Caring for a Rehomed Cat


You have just brought your first cat into your home. You have bought it some food, you have a selection of toys for it to play with, and you have a lovely soft new bed for it to sleep in. The problem is that the cat is not interested. The first few hours are really important when you bring your cat home for the first time. If your cat has been in a small cage in a rehoming center while waiting for you to adopt it, you may find that it is very nervous and not sure what to do with all the space. You need to be aware of how to care for your new friend when it first comes into your home to ensure that you and your feline friend have a safe and long lasting relationship.

The First Few Hours
A cat can become very frightened when it is first introduced to a new environment. The first thing to do is to place your cat in a room and shut the door so that you and your new pet are enclosed in the room together. Make sure that the windows are shut especially if you are high up in a high rise apartment. If a cat is frightened it may try to jump out of the nearest window. Open the door of your cat carrier and sit quietly nearby. Do not try to coach your cat out, just sit and patiently wait. It may be that your new cat will stay in the carrier until night time. If they are not maine coon for sale coming out, then put the food, water, and cat litter tray down nearby and leave them until they are ready.

The First Few Days
Over the first few days you may find that your cat hides a lot. This is why it is important to have a warm and safe place for your cat to hide in. Let your cat take the time that they need to find its feet and do not try to pick your cat up. Tempt your cat out of hiding with a toy and be patient with it. Spend as much time as possible with your new cat. If your cat allows you to, brush them as much as possible to help create a bond between the two of you. If you want your cat to be a lap cat do not pick them up, sit on the floor with your cat and encourage them over with treats. Picking a cat up can be very intimidating for them so it may take a long time for them to feel comfortable enough for you to pick them up.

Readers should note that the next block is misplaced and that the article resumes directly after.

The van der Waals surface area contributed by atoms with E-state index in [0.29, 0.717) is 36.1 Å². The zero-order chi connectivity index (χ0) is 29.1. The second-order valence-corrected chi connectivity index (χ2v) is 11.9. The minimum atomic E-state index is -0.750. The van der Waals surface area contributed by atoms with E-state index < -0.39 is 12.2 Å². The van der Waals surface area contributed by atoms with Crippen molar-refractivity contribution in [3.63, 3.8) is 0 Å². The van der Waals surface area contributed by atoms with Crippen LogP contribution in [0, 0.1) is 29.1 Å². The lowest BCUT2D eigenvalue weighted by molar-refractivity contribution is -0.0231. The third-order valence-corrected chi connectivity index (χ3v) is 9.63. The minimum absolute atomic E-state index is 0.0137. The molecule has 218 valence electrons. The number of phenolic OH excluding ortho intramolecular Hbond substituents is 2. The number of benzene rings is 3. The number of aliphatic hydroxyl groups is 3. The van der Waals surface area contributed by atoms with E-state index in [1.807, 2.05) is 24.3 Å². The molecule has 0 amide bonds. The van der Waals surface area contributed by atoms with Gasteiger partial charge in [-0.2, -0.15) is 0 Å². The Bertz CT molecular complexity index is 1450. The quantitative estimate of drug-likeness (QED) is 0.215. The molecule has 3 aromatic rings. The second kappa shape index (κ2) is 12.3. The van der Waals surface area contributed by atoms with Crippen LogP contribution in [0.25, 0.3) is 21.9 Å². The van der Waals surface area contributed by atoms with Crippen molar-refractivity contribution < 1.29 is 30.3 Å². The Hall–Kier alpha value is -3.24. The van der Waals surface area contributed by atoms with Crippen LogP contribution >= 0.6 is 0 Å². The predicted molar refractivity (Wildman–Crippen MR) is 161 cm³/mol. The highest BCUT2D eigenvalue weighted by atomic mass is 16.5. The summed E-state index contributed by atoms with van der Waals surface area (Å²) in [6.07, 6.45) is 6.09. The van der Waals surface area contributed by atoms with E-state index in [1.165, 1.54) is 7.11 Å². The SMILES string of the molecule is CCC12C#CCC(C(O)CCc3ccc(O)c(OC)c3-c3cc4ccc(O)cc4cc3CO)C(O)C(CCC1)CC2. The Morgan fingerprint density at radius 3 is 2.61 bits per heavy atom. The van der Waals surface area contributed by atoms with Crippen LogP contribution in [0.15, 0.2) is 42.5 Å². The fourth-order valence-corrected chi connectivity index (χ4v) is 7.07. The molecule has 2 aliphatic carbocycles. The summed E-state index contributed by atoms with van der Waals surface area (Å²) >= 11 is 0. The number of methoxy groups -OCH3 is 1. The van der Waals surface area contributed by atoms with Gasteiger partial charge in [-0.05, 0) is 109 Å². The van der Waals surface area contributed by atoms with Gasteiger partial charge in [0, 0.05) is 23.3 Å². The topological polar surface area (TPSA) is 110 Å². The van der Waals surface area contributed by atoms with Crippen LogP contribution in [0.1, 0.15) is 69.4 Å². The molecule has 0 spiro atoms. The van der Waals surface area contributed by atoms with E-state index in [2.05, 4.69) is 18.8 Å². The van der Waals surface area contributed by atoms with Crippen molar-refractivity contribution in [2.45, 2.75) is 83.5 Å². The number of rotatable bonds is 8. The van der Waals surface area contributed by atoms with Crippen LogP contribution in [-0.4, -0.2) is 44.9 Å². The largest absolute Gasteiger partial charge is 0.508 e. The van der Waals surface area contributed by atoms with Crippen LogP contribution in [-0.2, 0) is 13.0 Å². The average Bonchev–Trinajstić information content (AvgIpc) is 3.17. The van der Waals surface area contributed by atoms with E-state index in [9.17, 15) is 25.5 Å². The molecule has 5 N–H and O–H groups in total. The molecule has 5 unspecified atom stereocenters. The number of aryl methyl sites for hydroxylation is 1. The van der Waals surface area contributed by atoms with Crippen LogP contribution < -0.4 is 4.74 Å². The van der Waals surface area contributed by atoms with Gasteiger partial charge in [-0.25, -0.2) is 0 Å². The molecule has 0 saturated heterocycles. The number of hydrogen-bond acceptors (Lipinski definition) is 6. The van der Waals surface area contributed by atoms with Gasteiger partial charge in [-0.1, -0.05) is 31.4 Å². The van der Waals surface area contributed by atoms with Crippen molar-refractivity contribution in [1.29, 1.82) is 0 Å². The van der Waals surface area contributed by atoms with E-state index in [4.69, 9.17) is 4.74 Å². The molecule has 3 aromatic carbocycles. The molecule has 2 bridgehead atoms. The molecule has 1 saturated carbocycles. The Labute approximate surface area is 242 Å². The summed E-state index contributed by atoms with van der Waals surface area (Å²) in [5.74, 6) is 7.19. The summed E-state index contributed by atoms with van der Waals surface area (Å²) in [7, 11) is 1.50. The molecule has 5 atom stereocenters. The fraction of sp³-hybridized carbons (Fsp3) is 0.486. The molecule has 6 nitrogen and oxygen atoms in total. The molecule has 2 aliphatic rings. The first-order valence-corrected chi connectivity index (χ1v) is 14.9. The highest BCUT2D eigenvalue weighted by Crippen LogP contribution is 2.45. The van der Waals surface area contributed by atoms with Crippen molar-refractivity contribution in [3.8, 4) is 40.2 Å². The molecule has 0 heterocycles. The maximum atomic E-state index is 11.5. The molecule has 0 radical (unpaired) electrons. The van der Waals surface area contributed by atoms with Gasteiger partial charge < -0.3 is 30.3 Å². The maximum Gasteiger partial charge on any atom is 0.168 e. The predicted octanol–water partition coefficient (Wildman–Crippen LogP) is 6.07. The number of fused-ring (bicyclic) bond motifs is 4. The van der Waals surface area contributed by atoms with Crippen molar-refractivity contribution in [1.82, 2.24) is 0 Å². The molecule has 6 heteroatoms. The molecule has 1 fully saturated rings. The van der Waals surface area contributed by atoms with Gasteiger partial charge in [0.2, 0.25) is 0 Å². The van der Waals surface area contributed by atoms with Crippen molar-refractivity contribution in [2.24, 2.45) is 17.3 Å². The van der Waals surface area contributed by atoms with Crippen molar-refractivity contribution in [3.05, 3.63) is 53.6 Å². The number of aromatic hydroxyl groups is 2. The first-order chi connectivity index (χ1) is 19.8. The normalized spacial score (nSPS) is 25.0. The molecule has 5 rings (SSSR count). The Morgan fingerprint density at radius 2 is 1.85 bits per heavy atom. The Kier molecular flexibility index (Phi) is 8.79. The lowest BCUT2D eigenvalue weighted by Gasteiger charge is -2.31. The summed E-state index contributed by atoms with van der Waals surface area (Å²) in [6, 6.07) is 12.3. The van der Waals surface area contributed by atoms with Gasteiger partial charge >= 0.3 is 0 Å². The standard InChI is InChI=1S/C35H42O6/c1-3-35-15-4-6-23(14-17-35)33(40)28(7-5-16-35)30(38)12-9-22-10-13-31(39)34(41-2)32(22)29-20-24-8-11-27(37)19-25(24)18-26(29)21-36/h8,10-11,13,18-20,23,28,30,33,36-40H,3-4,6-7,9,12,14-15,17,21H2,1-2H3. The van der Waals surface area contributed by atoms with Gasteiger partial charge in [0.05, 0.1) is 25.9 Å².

Veterinary Care
As soon as you bring your cat home, make sure that you register your pet with a veterinary surgery. If you do not know which vets to choose, ask your family and friends if they can recommend anyone. Make sure your cat has a collar and tag with your details on and ask your vets about microchipping your pet. Protect your cat from serious illness by having them vaccinated against feline leukemia, leptospirosis, distemper, and parvovirus. Many of these diseases are easily transmitted between cats so if you are letting your cat go outside, then it is important that your cat is regularly vaccinated. Don’t forget to worm them and implement a regular flea, tick, and worm prevention schedule, with the appropriate medications.

Feeding Your Cat
Your cat needs to be fed a healthy diet and they should always have access to a bowl of fresh clean water. A fresh bowl of cold water is a great way of keeping cats cool in hot weather. Consider putting an ice cube in their water as a great way of keeping the water cold. Failure to feed your cat a good diet could lead to diabetes or kidney disease. Your cat needs a diet that is high in animal protein because the amino acids in the protein are broken down much quicker in cats than in other animals.

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